He was dismayed to find it was only half-past ten, for the length of the day had caught up with him. He rubbed his eyes but couldn’t seem to shake their bleary view. If only he had a book with him—Just yesterday, he had gotten from the Library a tome on American government, and he’d been itching to read it and figure out this country once and for all. 

He tried to make do with jotting notes in his wee book on the happenings reported by the man on the Wireless about the war in distant Korea. Though it pleased him that he was able to understand most of it, the news of the fighting chilled him, and he couldn’t make himself mind it for long. 

Before heading back out into the chill to make another circuit of the stalls, he set about making coffee in the wee machine, now feeling weary in more ways than one. As willing as he’d been to come to poor Nelson’s aid, he would’ve given most anything to fall into a soft bed with Claire at that very moment.

As he was adding a dollop of whiskey from the cupboard above the Frigidaire, there came a small knock and a soft, musical, “Hel-looo-ooo?” from behind him.

To his immense surprise, Claire was standing there, wearing blue jeans, boots, and wool coat against the crisp chill of early October; In her arms, Bree, pajama-clad, covered over with a warm sweater and a knitted cap. 

“Well, if this isna a pleasant surprise!” He said, hastily setting down the bottle and going to them. “I was just thinking of how I wanted to see my loves.”

“Horzzis, Mama?” piped Bree against his ear as he pulled them both close. 

“Christ, but it’s late, mo nighean donn. Is everything alright? And how did ye get—?

“Everything’s fine, we just couldn’t sleep; took a taxi,“ Claire explained her voice sounding small and tired. She laid her head on his shoulder as they swayed. “Hope it doesn’t disturb you, we just— needed to see you.”

He squeezed them both tighter, kissed Claire’s cool cheek, and stepped back, feeling warmed to his core as he took Bree happily into his arms. “I’ll never say no to my lassies, no matter the hour.”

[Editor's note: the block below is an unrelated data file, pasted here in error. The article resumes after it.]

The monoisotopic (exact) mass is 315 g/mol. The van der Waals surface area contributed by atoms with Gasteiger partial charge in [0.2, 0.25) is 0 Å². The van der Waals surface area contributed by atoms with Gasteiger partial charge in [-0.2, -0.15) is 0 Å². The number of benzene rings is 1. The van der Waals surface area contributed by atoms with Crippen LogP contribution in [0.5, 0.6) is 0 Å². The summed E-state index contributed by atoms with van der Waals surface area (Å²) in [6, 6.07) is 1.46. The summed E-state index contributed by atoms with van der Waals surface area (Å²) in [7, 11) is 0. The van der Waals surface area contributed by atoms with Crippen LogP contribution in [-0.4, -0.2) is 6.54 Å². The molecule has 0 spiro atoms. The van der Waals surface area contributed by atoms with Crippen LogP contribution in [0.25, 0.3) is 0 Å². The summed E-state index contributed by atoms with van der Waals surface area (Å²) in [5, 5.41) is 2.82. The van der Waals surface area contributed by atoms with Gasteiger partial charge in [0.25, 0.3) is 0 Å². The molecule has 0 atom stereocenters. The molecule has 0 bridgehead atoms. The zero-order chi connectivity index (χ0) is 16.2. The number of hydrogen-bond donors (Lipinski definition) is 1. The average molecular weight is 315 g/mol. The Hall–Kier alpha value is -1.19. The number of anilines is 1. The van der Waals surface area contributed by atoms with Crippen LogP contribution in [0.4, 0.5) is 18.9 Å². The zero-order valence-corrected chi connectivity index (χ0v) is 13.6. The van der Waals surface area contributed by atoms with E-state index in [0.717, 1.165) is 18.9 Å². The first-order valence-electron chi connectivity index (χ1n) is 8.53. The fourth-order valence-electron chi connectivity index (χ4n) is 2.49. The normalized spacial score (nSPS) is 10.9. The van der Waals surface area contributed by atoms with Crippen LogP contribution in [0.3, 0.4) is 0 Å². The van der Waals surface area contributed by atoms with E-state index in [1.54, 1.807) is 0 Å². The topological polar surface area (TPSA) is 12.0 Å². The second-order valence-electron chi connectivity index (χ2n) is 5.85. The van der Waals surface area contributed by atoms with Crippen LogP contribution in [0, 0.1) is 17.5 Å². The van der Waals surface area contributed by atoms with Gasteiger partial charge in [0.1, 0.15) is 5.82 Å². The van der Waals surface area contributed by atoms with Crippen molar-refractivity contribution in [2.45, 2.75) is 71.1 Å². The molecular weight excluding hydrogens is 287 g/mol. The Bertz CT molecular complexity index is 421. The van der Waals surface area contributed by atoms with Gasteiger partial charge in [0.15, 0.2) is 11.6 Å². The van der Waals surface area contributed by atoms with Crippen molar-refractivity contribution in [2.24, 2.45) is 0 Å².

“Da-me-in-go–” Bree gasped out, brimming with excitement. “Da-n-go mitta-seeinn-th-horzzis, m’okay, Da-ddy? M’okay?”

He laughed and sputtered a bit as he took in the rapid fire. Brianna, little more than a month away from two years of age, had been making leaps and bounds in terms of her vocabulary of late, beginning to get the way of longer, more complicated sentences. Increasingly consistent in this endeavor she undoubtedly was, but it always took that extra second for Jamie to mentally translate the stream of almost-correct syllables, a delay that invariably peeved the speaker, who never could understand why folk were being so slow.

“Horzzis, m’okay?” she repeated.

“Seeing Da and seeing the horses were on an equal footing, as far as Bree was concerned,” Claire said, smiling, but still sounding tired. “She’s never seen a horse in person, before.”

“Horzza-horzzis!” Bree insisted again, craning around for sight of one, then squaring back up to look him sternly, her hands on his cheeks. “Seein-th-horzzis–m’okay, Daddy?”

“Okay, a leannan,” he grinned, squeezing her tight and kissing her wee nose. Christ, but he loved this feisty wee baggage. “Let’s go see the horses.”

“What have you been doing to pass the time?” Claire asked as they entered Stable B.